Commemorated on January 4
The Thirteen Syrian fathers arrived in Georgia in the 6th century, having received a blessing for their journey from the Most Holy Theotokos. They settled on Zedazeni Mountain, living an ascetic life of prayer and fasting. Their spiritual leader, Ioane, then sent them to perform good works throughout various regions of Georgia. The founding of many monasteries and the revival of monastic life in Georgia today are linked to the names of the Thirteen Syrian Fathers.
St. Ioane sent one of his disciples, Shio, the son of a God-fearing Antiochian nobleman, to take up his abode in the nearby Sarkineti Mountains. By the grace of God, a dove brought food to St. Shio in the deserted highlands where he labored.
A certain ruler, Evagre of Tsikhedidi, would often go hunting in the area where St. Shio lived. On one of his excursions he happened upon venerable Shio and was so awed by his wondrous way of life that he decided to remain there with him. St. Evagre gave up all his possessions and was found worthy to be appointed abbot at the time of St. Shio’s death.
St. Ioane remained on Zedazeni Mountain with only one disciple, the holy deacon Ilia. Fr. Ilia was a great consolation to St. Ioane in his infirmities. St. Ilia was also a great ascetic in his own right, laboring in prayer, fasting, and mortification of the flesh.
The mountain on which they lived was completely lacking water. St. Ilia labored in the sweat of his brow carrying water from the Aragvi River, which flows around the foot of Zedazeni Mountain. Seeing the great ascetic labors of his disciple, St. Ioane besought God with tears that He would supply them with a spring of water on top of this high mountain. God heard the prayer of His servant and a spring of delicious water began to flow.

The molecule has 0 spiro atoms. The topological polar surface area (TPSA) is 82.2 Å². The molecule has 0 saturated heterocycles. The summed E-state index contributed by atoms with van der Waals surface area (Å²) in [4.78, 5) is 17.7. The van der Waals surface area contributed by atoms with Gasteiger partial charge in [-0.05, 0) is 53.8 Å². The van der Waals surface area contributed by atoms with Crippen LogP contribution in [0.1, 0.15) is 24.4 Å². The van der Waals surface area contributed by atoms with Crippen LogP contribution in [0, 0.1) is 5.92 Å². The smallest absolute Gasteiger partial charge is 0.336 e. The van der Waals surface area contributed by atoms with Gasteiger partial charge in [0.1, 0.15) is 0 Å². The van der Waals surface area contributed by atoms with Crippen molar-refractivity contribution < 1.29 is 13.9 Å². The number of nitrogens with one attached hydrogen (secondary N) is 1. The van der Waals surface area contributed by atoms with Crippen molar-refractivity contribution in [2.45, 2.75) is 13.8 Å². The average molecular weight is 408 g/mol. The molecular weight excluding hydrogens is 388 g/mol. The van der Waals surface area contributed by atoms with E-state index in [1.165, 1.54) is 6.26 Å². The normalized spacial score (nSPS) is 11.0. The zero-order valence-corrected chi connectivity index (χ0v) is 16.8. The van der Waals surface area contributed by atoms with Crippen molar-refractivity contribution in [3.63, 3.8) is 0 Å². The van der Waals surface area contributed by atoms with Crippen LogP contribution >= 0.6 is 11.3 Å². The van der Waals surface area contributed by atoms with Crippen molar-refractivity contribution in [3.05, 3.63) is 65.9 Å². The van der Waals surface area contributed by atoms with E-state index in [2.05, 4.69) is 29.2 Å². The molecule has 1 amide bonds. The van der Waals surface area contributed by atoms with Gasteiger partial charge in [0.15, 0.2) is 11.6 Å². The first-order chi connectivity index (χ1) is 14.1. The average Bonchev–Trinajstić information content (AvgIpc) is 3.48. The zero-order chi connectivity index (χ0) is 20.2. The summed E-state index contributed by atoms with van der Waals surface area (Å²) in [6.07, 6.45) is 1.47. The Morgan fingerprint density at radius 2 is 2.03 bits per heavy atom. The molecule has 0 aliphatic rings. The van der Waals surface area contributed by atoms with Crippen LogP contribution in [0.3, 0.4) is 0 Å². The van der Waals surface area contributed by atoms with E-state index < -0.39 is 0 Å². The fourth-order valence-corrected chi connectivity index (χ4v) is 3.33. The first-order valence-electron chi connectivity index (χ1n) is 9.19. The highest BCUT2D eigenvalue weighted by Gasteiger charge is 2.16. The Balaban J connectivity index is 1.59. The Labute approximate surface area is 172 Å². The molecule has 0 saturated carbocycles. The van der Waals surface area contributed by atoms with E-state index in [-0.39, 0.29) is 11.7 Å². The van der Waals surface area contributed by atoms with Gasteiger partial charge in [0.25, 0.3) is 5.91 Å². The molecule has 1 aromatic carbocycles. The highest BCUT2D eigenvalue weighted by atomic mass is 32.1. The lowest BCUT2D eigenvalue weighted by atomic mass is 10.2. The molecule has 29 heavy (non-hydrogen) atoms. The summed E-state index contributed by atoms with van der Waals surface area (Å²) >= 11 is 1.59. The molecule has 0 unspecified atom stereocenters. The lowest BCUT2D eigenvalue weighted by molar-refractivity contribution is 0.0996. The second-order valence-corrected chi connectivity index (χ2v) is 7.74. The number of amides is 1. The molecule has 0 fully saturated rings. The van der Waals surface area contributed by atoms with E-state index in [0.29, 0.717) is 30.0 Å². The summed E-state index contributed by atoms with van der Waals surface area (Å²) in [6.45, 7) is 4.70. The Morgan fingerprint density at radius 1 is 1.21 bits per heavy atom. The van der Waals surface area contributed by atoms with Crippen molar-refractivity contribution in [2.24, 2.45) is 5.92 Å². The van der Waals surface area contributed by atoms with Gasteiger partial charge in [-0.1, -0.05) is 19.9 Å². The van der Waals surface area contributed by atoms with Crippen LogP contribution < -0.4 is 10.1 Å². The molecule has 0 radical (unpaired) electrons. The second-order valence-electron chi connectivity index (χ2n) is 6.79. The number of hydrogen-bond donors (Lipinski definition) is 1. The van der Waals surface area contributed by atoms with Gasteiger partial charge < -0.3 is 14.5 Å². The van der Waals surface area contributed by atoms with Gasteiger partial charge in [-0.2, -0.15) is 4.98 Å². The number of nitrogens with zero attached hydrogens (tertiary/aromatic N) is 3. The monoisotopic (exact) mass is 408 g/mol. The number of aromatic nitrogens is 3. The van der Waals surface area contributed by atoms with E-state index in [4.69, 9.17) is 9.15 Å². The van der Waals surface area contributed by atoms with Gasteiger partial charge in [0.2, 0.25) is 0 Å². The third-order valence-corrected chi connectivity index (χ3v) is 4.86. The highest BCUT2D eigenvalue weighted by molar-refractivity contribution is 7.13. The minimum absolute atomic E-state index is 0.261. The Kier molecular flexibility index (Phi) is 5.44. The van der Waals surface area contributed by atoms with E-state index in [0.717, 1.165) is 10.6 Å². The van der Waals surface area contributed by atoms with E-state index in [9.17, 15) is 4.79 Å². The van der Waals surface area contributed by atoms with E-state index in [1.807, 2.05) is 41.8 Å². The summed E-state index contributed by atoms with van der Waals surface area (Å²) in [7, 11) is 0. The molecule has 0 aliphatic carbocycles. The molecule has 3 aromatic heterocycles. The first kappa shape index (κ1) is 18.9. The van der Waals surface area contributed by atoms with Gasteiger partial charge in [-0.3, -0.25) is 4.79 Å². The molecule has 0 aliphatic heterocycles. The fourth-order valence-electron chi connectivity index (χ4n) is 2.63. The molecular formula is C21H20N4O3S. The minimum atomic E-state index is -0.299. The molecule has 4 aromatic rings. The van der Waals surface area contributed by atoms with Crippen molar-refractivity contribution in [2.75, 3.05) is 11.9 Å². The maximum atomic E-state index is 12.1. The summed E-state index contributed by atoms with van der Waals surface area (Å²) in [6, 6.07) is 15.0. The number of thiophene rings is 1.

St. Ilia the Deacon often accompanied St. Ioane on his travels. Fr. Ioane once took him to the monastery of St. Shio, and Ilia the Deacon, as requested, presented St. Ioane with a cup of wine in the refectory. The blessed Ioane made the sign of the Cross over the cup, raised it aloft, prayed to God, and left the cup suspended in the air. It remained where he had placed it, as if supported by an invisible hand.
One day St. Ilia went to the spring to draw water. Glancing up he saw opposite him a bear of enormous size approaching the spring. Ilia was terrified and, leaving his bucket, turned and fled to the great schemamonk Ioane to tell him about the bear. St. Ioane followed his disciple to the well and saw the bear drinking water. St. Ioane meekly said, “Drink if you are thirsty and go away from here. But I tell you that henceforth, you and your kind shall never dare to cause any harm to anyone on this mountain.” Hearing the words of the saint and inclining its head like an obedient servant, the bear immediately left the spring. And to this day the animals continue to obey St. Ioane’s command.
The holy deacon Ilia remained with St. Ioane the rest of his life. The Georgian Apostolic Church beseeches the protection of the venerable Evagre, Ilia the Deacon, and all the blessed and pious elders who dwelt with the Thirteen Syrian Fathers and continued laboring in holiness to the end of their lives.
© 2006 St. Herman of Alaska Brotherhood.